Respirology. 2015 Feb;20(2):312-8. doi: 10.1111/resp.12452.

Characterization of gene mutations and phenotypes of cystic fibrosis in Chinese patients.

Liu Y1, Wang L, Tian X, Xu KF, Xu W, Li X, Yue C, Zhang P, Xiao Y, Zhang X.
  • 1Department of Medical Genetics, School of Basic Medicine Peking Union Medical College, Beijing, China.

PMID: 25580864



Cystic fibrosis (CF) is a common autosomally inherited Mendelian disorder in Caucasians, but it has been thought to be a very rare disease in Asians and CF-related researches were very limited in China. In this article, we reported seven CF patients of Chinese Han origin from an academic hospital, Peking Union Medical College Hospital. We investigated the clinical characteristics and genotypes in those CF patients.

In our group, the age of onset of CF patients were between 0 and 6 years, and their diagnosis ages were extended to their puberty or adulthood. Interestingly, none of the seven patients had a family history of CF and only one patient had parents that were consanguineous.

Pseudomonas Aeruginosa was the most common pathogen found in five of our patients. Gastrointestinal symptoms were only appeared in two patients with negative results of stool Sudan Ⅲ. Allergic bronchopulmonary aspergillosis coexisted in more than half of our group. The concentration of chloride in patients’ sweat ranged from 66 to 154 mmol/l, and it was somewhat higher than previous reports. Meanwhile, we identified 11 different mutations in seven CF patients, including one novel mutation (△E7-E11). Only one of these mutations (R553X) was present in the Caucasian CFTR common mutation-screening panel; and the most common mutation in Caucasians, F△508 were not detected from the 11 mutations. None of the patients had been diagnosed with CF at the time of presentation; they had been diagnosed as tuberculosis (3/7), ABPA (3/7), idiopathic bronchiectasis (3/7) or recurrent pneumonia (1/7) during their long term seeking for medical care. Since the high prevalence of tuberculosis existed in mainland China, patients were treated by anti-tuberculosis therapy for years because of bronchiectasis that predominantly affected the upper lobes. Because of the low awareness of CF, lacking of sweat tests and genetic testing in most hospitals, it is not surprising that Chinese physicians failed to diagnose CF.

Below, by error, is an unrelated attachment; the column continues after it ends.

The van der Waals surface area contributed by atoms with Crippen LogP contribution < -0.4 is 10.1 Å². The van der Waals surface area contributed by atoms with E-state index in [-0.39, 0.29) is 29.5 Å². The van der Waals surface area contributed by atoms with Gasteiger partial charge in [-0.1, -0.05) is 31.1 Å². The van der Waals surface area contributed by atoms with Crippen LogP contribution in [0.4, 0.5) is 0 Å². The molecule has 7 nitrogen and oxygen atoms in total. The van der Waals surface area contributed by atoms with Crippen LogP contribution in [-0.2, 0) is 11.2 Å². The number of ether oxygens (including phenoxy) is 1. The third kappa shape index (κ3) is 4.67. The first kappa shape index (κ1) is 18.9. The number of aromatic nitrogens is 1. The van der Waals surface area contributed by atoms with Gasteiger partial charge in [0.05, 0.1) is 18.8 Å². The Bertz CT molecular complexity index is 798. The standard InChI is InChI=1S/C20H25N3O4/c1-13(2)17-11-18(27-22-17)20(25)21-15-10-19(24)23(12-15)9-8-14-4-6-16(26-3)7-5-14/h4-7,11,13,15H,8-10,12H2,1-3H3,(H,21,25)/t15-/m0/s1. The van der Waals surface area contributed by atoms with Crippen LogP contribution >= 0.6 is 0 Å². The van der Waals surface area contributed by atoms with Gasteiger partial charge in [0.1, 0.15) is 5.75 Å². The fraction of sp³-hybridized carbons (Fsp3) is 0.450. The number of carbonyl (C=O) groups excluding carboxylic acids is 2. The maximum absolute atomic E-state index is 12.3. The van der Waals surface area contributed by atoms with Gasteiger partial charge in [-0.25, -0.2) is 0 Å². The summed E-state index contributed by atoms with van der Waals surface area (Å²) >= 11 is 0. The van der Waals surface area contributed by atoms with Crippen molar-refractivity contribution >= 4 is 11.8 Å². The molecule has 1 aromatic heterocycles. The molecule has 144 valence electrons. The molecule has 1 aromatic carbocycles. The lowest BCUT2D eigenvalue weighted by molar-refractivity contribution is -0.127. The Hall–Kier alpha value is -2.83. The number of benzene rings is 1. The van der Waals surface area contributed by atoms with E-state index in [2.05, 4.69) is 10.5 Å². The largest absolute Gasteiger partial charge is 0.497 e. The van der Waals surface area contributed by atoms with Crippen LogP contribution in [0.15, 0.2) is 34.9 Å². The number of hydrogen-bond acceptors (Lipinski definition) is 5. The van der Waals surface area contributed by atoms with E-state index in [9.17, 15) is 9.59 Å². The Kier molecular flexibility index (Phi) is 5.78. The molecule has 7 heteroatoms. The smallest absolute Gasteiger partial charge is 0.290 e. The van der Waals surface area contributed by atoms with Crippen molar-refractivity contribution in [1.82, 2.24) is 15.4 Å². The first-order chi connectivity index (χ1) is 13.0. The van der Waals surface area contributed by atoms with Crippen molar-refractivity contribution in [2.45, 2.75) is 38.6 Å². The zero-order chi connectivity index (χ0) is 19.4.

In summary, CF in China is difficult to diagnose not only because of low awareness, atypical clinical symptoms, but a lack of sweat tests and genetic tests in most hospitals as well. Besides, the mutations identified in Chinese CF patients were different from the common gene mutations in Caucasians.

The importance of this article is as follow: 1) CF in China might not be as rare as we thought before; 2) using common CFTR mutation screening plat-form to screen pathogenic mutations in Chinese CF patients was unsuitable. Physicians in both Western countries and China should be aware that the results from CF screening panel established by Caucasians populations are not reliable in Chinese patients.




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